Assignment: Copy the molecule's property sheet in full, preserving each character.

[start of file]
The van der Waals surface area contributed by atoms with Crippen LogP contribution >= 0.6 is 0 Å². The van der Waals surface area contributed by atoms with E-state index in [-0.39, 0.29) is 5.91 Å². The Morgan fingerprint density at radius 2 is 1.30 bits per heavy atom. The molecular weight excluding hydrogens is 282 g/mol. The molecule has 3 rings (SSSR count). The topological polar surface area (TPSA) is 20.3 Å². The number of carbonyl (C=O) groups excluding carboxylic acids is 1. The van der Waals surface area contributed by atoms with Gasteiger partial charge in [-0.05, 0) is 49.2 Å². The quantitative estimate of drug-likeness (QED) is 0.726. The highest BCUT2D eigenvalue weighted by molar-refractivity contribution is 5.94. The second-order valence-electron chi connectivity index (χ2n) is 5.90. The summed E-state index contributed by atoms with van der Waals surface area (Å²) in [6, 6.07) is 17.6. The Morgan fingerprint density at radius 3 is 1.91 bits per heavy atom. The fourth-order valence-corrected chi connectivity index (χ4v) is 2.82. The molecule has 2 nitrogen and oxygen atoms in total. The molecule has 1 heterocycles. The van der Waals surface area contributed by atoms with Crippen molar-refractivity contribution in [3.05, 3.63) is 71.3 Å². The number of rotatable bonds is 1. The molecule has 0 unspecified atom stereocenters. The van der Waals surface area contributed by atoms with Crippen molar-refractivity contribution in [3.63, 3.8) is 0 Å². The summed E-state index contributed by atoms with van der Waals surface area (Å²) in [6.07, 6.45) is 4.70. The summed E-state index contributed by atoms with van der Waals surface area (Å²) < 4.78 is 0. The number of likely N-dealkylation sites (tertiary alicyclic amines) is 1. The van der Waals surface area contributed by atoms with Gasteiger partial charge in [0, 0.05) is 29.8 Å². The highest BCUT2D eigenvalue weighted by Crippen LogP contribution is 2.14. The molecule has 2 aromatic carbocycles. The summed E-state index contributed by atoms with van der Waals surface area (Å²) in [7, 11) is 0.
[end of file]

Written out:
The van der Waals surface area contributed by atoms with Crippen LogP contribution >= 0.6 is 0 Å². The van der Waals surface area contributed by atoms with E-state index in [-0.39, 0.29) is 5.91 Å². The Morgan fingerprint density at radius 2 is 1.30 bits per heavy atom. The molecular weight excluding hydrogens is 282 g/mol. The molecule has 3 rings (SSSR count). The topological polar surface area (TPSA) is 20.3 Å². The number of carbonyl (C=O) groups excluding carboxylic acids is 1. The van der Waals surface area contributed by atoms with Gasteiger partial charge in [-0.05, 0) is 49.2 Å². The quantitative estimate of drug-likeness (QED) is 0.726. The highest BCUT2D eigenvalue weighted by molar-refractivity contribution is 5.94. The second-order valence-electron chi connectivity index (χ2n) is 5.90. The summed E-state index contributed by atoms with van der Waals surface area (Å²) in [6, 6.07) is 17.6. The Morgan fingerprint density at radius 3 is 1.91 bits per heavy atom. The fourth-order valence-corrected chi connectivity index (χ4v) is 2.82. The molecule has 2 nitrogen and oxygen atoms in total. The molecule has 1 heterocycles. The van der Waals surface area contributed by atoms with Crippen molar-refractivity contribution in [3.05, 3.63) is 71.3 Å². The number of rotatable bonds is 1. The molecule has 0 unspecified atom stereocenters. The van der Waals surface area contributed by atoms with Crippen molar-refractivity contribution in [3.63, 3.8) is 0 Å². The summed E-state index contributed by atoms with van der Waals surface area (Å²) in [6.07, 6.45) is 4.70. The summed E-state index contributed by atoms with van der Waals surface area (Å²) < 4.78 is 0. The number of likely N-dealkylation sites (tertiary alicyclic amines) is 1. The van der Waals surface area contributed by atoms with Gasteiger partial charge in [0, 0.05) is 29.8 Å². The highest BCUT2D eigenvalue weighted by Crippen LogP contribution is 2.14. The molecule has 2 aromatic carbocycles. The summed E-state index contributed by atoms with van der Waals surface area (Å²) in [7, 11) is 0.